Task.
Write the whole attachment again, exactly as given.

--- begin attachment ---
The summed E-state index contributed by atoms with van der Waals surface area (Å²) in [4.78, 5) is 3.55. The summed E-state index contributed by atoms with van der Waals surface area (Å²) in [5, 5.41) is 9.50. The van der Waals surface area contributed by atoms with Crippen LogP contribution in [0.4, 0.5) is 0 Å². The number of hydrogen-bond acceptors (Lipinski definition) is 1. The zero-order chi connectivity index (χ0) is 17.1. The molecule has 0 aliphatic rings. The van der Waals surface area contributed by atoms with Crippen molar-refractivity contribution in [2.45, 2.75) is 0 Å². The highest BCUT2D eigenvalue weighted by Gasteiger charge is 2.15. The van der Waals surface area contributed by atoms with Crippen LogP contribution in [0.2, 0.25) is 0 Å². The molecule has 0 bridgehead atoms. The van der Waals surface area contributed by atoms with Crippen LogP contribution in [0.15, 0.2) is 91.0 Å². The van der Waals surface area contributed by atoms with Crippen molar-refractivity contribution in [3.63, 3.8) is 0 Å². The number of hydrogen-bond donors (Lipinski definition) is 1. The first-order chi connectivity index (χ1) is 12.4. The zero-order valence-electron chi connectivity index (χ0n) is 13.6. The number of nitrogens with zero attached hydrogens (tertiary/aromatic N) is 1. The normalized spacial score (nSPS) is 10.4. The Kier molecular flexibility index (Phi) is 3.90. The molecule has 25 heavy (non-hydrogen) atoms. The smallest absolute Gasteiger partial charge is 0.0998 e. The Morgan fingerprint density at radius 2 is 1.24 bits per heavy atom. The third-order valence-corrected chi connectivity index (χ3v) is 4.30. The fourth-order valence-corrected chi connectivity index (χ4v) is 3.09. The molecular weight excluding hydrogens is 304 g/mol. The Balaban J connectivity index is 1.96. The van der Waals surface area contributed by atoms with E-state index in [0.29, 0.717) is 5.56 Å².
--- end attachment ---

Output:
The summed E-state index contributed by atoms with van der Waals surface area (Å²) in [4.78, 5) is 3.55. The summed E-state index contributed by atoms with van der Waals surface area (Å²) in [5, 5.41) is 9.50. The van der Waals surface area contributed by atoms with Crippen LogP contribution in [0.4, 0.5) is 0 Å². The number of hydrogen-bond acceptors (Lipinski definition) is 1. The zero-order chi connectivity index (χ0) is 17.1. The molecule has 0 aliphatic rings. The van der Waals surface area contributed by atoms with Crippen molar-refractivity contribution in [2.45, 2.75) is 0 Å². The highest BCUT2D eigenvalue weighted by Gasteiger charge is 2.15. The van der Waals surface area contributed by atoms with Crippen LogP contribution in [0.2, 0.25) is 0 Å². The molecule has 0 bridgehead atoms. The van der Waals surface area contributed by atoms with Crippen LogP contribution in [0.15, 0.2) is 91.0 Å². The van der Waals surface area contributed by atoms with Crippen molar-refractivity contribution in [3.63, 3.8) is 0 Å². The number of hydrogen-bond donors (Lipinski definition) is 1. The first-order chi connectivity index (χ1) is 12.4. The zero-order valence-electron chi connectivity index (χ0n) is 13.6. The number of nitrogens with zero attached hydrogens (tertiary/aromatic N) is 1. The normalized spacial score (nSPS) is 10.4. The Kier molecular flexibility index (Phi) is 3.90. The molecule has 25 heavy (non-hydrogen) atoms. The smallest absolute Gasteiger partial charge is 0.0998 e. The Morgan fingerprint density at radius 2 is 1.24 bits per heavy atom. The third-order valence-corrected chi connectivity index (χ3v) is 4.30. The fourth-order valence-corrected chi connectivity index (χ4v) is 3.09. The molecular weight excluding hydrogens is 304 g/mol. The Balaban J connectivity index is 1.96. The van der Waals surface area contributed by atoms with E-state index in [0.29, 0.717) is 5.56 Å².